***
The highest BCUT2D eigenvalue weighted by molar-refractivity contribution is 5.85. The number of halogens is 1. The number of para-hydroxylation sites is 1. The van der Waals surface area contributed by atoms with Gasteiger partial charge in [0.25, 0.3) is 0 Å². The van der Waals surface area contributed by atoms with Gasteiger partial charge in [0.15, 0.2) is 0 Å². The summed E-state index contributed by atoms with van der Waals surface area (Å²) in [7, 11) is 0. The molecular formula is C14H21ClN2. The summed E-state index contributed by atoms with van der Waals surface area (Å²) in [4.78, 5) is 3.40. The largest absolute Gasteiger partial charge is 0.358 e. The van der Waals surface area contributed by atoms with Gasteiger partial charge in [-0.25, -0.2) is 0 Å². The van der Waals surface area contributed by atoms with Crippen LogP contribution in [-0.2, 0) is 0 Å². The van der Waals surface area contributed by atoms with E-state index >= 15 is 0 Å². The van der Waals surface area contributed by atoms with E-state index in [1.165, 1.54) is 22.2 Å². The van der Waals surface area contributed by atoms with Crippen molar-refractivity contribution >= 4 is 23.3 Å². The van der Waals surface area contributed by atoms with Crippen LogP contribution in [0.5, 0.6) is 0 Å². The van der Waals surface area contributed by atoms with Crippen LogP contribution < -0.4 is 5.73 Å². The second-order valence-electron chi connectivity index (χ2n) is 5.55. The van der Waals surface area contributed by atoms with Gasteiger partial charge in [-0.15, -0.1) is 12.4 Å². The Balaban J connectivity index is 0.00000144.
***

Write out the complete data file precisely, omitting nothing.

The highest BCUT2D eigenvalue weighted by molar-refractivity contribution is 5.85. The number of halogens is 1. The number of para-hydroxylation sites is 1. The van der Waals surface area contributed by atoms with Gasteiger partial charge in [0.25, 0.3) is 0 Å². The van der Waals surface area contributed by atoms with Gasteiger partial charge in [0.15, 0.2) is 0 Å². The summed E-state index contributed by atoms with van der Waals surface area (Å²) in [7, 11) is 0. The molecular formula is C14H21ClN2. The summed E-state index contributed by atoms with van der Waals surface area (Å²) in [4.78, 5) is 3.40. The largest absolute Gasteiger partial charge is 0.358 e. The van der Waals surface area contributed by atoms with Gasteiger partial charge in [-0.25, -0.2) is 0 Å². The van der Waals surface area contributed by atoms with Crippen LogP contribution in [-0.2, 0) is 0 Å². The van der Waals surface area contributed by atoms with E-state index >= 15 is 0 Å². The van der Waals surface area contributed by atoms with E-state index in [1.165, 1.54) is 22.2 Å². The van der Waals surface area contributed by atoms with Crippen molar-refractivity contribution >= 4 is 23.3 Å². The van der Waals surface area contributed by atoms with Crippen LogP contribution in [0.5, 0.6) is 0 Å². The van der Waals surface area contributed by atoms with Crippen LogP contribution < -0.4 is 5.73 Å². The second-order valence-electron chi connectivity index (χ2n) is 5.55. The van der Waals surface area contributed by atoms with Gasteiger partial charge in [-0.15, -0.1) is 12.4 Å². The Balaban J connectivity index is 0.00000144.